Pauley's deficiencies clearly are evident to fans who struggle with uneven aisle steps, inadequate bathrooms and meager food concessions. UCLA also acknowledges the need to improve handicapped access, stay current with earthquake codes and upgrade aging electrical and mechanical systems.
Guerrero is considering a project that could cost more than $200 million, the price tag calculated by an architectural firm last year based upon an extensive wish list submitted by the multipurpose arena's many tenants.
That list included upgraded locker rooms for athletes, coaches and officials, improved weight and training facilities, additional office and meeting space and a practice court. Guerrero, however, cautioned that the initial study was but one stop along the way.
"It would be nice to push the button and go all the way to the penthouse, but that's not how it works," Guerrero said. "It's a fluid process. We have to raise the money, make sure we remain on point with everything and make sure we don't hit any snags along the way."
NBBJ, the newly hired sports architecture firm that designed Staples Center, will produce detailed designs that Guerrero's team could use to "showcase" the proposed renovation to the UCLA community.
Fundraising committee member Bob Wilson, a San Diego businessman who served as chairman of the recent Campaign UCLA drive that netted more than $3 billion, acknowledged that some potential donors want to see a model before signing on the dotted line: "We don't need full working drawings, but we do need some preliminary plans, some eyewash that people can see and say 'yeah, that looks great, I'm in.' "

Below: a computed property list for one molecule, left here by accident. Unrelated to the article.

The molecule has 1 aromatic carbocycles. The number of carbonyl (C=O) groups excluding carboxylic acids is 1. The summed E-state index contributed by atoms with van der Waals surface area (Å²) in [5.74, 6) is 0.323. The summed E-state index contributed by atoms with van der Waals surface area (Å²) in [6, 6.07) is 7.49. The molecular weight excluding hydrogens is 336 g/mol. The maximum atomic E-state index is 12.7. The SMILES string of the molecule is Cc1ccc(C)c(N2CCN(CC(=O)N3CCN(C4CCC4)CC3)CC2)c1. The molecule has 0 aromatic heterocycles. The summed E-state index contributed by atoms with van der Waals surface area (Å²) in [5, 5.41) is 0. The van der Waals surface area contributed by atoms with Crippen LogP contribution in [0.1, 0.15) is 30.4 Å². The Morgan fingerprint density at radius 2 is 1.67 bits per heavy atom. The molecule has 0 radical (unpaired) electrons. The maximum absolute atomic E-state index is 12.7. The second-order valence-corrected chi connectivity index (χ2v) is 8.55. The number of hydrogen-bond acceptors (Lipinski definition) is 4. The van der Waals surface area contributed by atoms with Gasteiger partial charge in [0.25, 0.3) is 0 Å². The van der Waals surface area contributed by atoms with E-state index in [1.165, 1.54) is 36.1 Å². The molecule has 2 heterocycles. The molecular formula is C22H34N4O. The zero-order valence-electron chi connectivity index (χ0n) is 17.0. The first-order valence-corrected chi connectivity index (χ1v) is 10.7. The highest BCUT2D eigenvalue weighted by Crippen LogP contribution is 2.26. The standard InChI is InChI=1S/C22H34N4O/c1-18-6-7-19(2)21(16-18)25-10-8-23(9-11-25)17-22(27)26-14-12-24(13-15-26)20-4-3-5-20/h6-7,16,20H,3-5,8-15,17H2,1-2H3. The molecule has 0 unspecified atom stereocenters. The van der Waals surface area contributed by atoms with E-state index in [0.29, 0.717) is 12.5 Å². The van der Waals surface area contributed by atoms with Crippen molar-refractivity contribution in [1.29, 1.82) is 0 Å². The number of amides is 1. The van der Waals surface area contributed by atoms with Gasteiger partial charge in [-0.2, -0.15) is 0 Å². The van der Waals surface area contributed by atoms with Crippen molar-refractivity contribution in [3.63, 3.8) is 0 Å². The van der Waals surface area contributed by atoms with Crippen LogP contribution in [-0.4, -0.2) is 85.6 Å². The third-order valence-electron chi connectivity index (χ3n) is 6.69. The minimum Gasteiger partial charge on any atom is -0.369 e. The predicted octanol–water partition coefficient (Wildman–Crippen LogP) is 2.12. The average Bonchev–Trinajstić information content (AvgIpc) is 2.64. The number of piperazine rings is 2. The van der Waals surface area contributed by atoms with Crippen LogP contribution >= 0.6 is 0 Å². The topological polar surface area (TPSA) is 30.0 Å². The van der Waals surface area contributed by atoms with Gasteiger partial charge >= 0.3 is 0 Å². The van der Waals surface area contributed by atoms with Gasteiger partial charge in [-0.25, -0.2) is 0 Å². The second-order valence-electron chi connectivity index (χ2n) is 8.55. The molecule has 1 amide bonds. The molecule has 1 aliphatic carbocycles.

Committee chairman Richard A. Bergman, a long-time fundraiser for UCLA's School of Letters and Science, also acknowledged the divide: "There are those who see the vision, who have confidence that it can be done . . . and another group that wants to see what it's going to look like before they get excited."
UCLA administrators also are hearing from longtime Bruin donors whose past financial support was rewarded with lifetime seats for basketball games -- a right that in some cases can be passed along to a surviving spouse.
"We need to be very transparent, to communicate up front," said Ross Bjork, the UCLA senior associate athletic director who is charged with raising funds for the Pauley project -- and balancing the needs of new and potential donors against "the loyalty and longevity of someone who's had tickets for a long time."